I’ve noticed that quite a few Grist readers have been struck by our coverage of shockingly high food prices in Inuit communities in Canada’s far north. It’s less a story of life in extreme lands than the culmination of a historical destruction of indigenous peoples’ traditional foodways combined with a conservative government’s unwillingness to help them adapt.
How appropriate then that NPR’s Planet Money, as part of its Graphing America series, should look at how America’s food spending has changed over the last 30 years. The headline figure — the one Secretary of Agriculture Tom Vilsack is proudest of — is that we spend just under 9 percent of our income on food, about 30 percent less than we did in 1982.
Despite the drop, our shopping baskets have stayed more or less the same — with one notable exception. Processed foods now take the lion’s share of our collective food spending — their share has doubled in the last 30 years. On a percentage basis, we’re spending about the same as we did back then on fruits and vegetables, dairy, bread, and even beverages. Spending on meat, however, has dropped by a third — some of that savings goes to other kinds of spending, of course, since overall food spending is down, but clearly some of the money formerly spent on meat has shifted to processed snacks, treats, and packaged foods.
In fact, while fruit and vegetable prices overall have increased faster than inflation (though Planet Money points out that certain items like apples, lettuce, and even tomatoes have defied that trend, at great cost to farm laborers) — it’s those meat prices that demonstrate the most shocking price drop.
Thank you, Smithfield, Tyson, and Cargill! Many will argue that this is a very positive development. Meat used to be a luxury good and is now readily available to many more people at more income levels. The problem, of course, is that the drop in retail price also represents a massive cost shift. As the meat industry consolidated, industrialized, and specialized, labor costs dropped — but rural unemployment soared.
Meanwhile, the environmental costs of livestock farming, which were manageable when fewer animals in smaller farms were distributed over larger areas, were shifted, too. And in ways that are both difficult to ignore and to address — we’ve polluted rivers with runoff from pork, dairy, and chicken operations, and created massive dead zones in bays and gulfs around the country.
There’s a human cost, too. Workers in the giant slaughterhouses that now dominate the meat industry labor in some of the worst workplace conditions in the country and are prone to illness and injury. Workers in the facilities where the animals are raised have also been pushed to the limit — mistreatment of animals appears to be all too common. Oh, and let’s not forget the human cost to consumers, as the tragedy that results from antibiotic-resistant infections and mass distribution of meat contaminated with deadly pathogens represents far more than unwelcome statistics.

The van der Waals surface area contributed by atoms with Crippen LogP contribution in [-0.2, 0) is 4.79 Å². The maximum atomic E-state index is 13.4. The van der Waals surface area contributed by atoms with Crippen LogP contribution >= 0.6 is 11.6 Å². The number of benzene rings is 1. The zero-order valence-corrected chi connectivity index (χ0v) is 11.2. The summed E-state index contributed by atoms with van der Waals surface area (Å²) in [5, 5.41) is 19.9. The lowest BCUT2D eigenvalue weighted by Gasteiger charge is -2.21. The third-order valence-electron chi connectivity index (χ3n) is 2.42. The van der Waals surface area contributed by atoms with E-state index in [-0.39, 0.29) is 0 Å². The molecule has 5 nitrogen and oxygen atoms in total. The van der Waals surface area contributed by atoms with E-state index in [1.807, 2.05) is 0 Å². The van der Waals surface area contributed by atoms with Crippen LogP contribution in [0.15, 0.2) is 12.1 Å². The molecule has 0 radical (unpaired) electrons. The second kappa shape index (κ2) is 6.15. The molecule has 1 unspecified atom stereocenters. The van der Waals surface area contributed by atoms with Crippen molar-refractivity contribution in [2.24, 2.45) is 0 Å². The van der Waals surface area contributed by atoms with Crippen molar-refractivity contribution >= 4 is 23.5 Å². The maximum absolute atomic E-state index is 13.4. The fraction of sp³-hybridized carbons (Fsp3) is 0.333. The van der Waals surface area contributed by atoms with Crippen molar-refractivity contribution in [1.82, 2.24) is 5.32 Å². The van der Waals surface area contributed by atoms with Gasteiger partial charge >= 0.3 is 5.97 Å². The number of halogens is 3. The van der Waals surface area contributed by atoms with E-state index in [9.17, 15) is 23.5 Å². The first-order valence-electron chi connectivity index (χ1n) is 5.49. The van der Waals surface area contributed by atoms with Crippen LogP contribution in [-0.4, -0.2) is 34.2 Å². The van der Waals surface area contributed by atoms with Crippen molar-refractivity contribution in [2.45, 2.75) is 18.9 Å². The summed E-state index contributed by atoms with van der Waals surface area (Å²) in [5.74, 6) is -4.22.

And then there are the animals themselves. Animal welfare went out the window with industrialization; when animals are seen as widgets in a factory, they get treated as such. From the way the animals are bred — such as chickens with oversized breasts that are unable to walk — to the need to pump them full of antibiotics simply so they can survive the disease-ridden, stressful facilities in which they live, most farm animals’ lives are nasty, brutish, and short. (The philosophers among you might note the irony that these animals exist in the Hobbesian “state of nature” while at the same time in a completely artificial environment.)
I’d also feel better about this reduction in food spending if it didn’t coincide with the shift toward processed food and the onset of the obesity epidemic. We’re spending less for food, but we’re also clearly eating far worse. Researchers estimate that obesity now adds thousands of dollars to all Americans’ insurance premiums whether they’re obese or not. Kinda ruins the benefit of cheap food, doesn’t it? And as The New York Times reports, it’s an epidemic that hits low-income communities hardest and remains especially difficult to address.
And then there’s the fact that despite low prices, there are still so many damn hungry people in this country. Almost 50 million Americans are considered “food insecure” by the USDA, and food stamp use is higher than ever. In fact, the relentless focus on lowering food spending obscures the much larger problem — that middle class wages have stagnated over the same period. At the same time, health-care spending has increased radically — although that comes mostly in the form of companies paying more for workers’ insurance premiums rather than giving them raises.
So the next time you hear a government official or a corporate executive touting the benefits of an industrialized food system that allows Americans to spend less than ever on food, just remember: You get what you pay for.